If you’re traveling solo, you can’t rely on someone else to solve your problems. You solve them yourself. Miss the bus in a foreign land — and there isn’t another for two days? You have to figure it out.
You don’t get frustrated, you don’t get angry; you just alter what you are doing and move on. Life throws you curve balls and you hit them out of the park.
It’s scary at first to know it’s all on you, but over time, you get better at solving problems for yourself.
5. Travel makes you more adventurous
When you become confident in your ability to do anything, you’ll let yourself experience more things. Despite not liking spicy food, I once ate the world’s hottest pepper and some pure capsicum extract. Why? Because I wanted to. What’s the purpose of life if not to break out of your comfort zone? My mouth was on fire for ages, but I’d do it again.
I’ve eaten friend maggots, parts of animals I didn’t know were edible, and hiked longer than I thought my body would last.
Plus, once you’re removed from the world you know — and away from the social anxiety of “what will my friends say?” — you learn to just take more risks.
Because screw it!
Everyone else is doing it, and no one is judging you if you do — or don’t! Travel is a judgment free zone.
6. Travel makes you more easy-going
All those mistakes you made? Those times you miss booked flights, were late to the bus, got scammed, or sick from that sketchy street food? They did something else for you, too: they made you more easy-going and relaxed.
Because you’ve dealt with all those errors before — and you survived.
If travel teaches you anything, it’s that it all works out in the end and that there’s no need to stress. Life unfolds as it should.
You know what to do when the next time a problem arises.
7. Travel makes you smarter
Unless you sit at a resort drowning your brain in frozen drinks, travel will teach you about the world. You’ll learn about people, history, politics, and culture, as well as arcane facts about places some people could only dream about. In short, you’ll have a better understanding about how life works and how people behave. That’s something that can’t be learned from books; you can only pick it up with on-the-road experience.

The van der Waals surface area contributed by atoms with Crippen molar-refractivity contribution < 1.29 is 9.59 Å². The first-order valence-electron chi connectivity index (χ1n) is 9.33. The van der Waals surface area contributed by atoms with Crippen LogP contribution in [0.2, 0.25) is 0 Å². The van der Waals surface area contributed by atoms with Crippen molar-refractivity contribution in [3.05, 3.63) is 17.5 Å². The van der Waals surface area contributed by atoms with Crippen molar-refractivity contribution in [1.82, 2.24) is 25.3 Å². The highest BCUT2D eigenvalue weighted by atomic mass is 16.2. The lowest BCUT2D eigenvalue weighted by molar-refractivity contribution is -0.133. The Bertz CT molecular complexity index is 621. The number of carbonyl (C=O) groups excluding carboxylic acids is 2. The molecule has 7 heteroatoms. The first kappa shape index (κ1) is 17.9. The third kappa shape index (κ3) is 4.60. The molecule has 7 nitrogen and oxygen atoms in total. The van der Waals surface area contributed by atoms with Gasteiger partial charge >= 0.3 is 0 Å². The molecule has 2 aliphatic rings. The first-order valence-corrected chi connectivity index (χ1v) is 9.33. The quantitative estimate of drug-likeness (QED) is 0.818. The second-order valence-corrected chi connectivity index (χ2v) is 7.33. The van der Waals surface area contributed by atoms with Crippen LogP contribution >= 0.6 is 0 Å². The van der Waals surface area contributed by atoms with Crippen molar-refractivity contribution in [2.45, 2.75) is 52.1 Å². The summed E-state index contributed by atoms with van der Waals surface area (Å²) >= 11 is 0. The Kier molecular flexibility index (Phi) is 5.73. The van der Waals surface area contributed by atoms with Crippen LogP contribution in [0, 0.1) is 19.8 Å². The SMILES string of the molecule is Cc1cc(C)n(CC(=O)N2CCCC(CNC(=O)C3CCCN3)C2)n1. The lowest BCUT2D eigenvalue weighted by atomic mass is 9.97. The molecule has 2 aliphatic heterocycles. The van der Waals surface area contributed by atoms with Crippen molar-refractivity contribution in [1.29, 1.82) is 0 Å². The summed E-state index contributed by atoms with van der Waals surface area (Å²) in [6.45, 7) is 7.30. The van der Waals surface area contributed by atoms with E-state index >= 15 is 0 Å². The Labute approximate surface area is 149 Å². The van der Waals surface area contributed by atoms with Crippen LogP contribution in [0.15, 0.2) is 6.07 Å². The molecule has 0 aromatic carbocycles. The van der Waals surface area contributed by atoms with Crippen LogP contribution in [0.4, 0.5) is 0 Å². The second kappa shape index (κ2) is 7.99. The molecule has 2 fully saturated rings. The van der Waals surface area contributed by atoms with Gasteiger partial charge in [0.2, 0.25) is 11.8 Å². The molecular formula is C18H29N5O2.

8. Travel makes you less materialistic
On the road, you learn just how little stuff you actually need. You’ll realize that all that crap they sell at the mall is pretty useless in leading a truly happy life. Once you’re back home, you’ll find yourself a minimalist simply because you realize what you need to live and what you don’t.
As they say, the more you own, the more it owns you.
9. Travel makes you happier
Travel simply teaches you how to be happy. You’ll become more relaxed, more confident, and see the world as a brighter place. How can you not be happy about life after all of that?
Think about all the happy, successful people in the world. How many of the qualities listed above do those people exhibit? A lot. Why? Because being outgoing, funny, social, happy, confident, and smart are all qualities that make people more successful in everyday life.
Travel makes people better. When you learn more about the world and the people in it, push your boundaries, and try new things, you become a more open, outgoing, and awesome person. All the people I’ve known who have traveled are better people because of it.
With all the ways a trip can make you more of an awesome person, there’s no reason why you shouldn’t be planning your next adventure now — whether it’s an around the world trip or just a short, two-week vacation.
For more thoughts on travel, how it makes us better, and more check out my new memoir Ten Years a Nomad: A Traveler’s Journey Home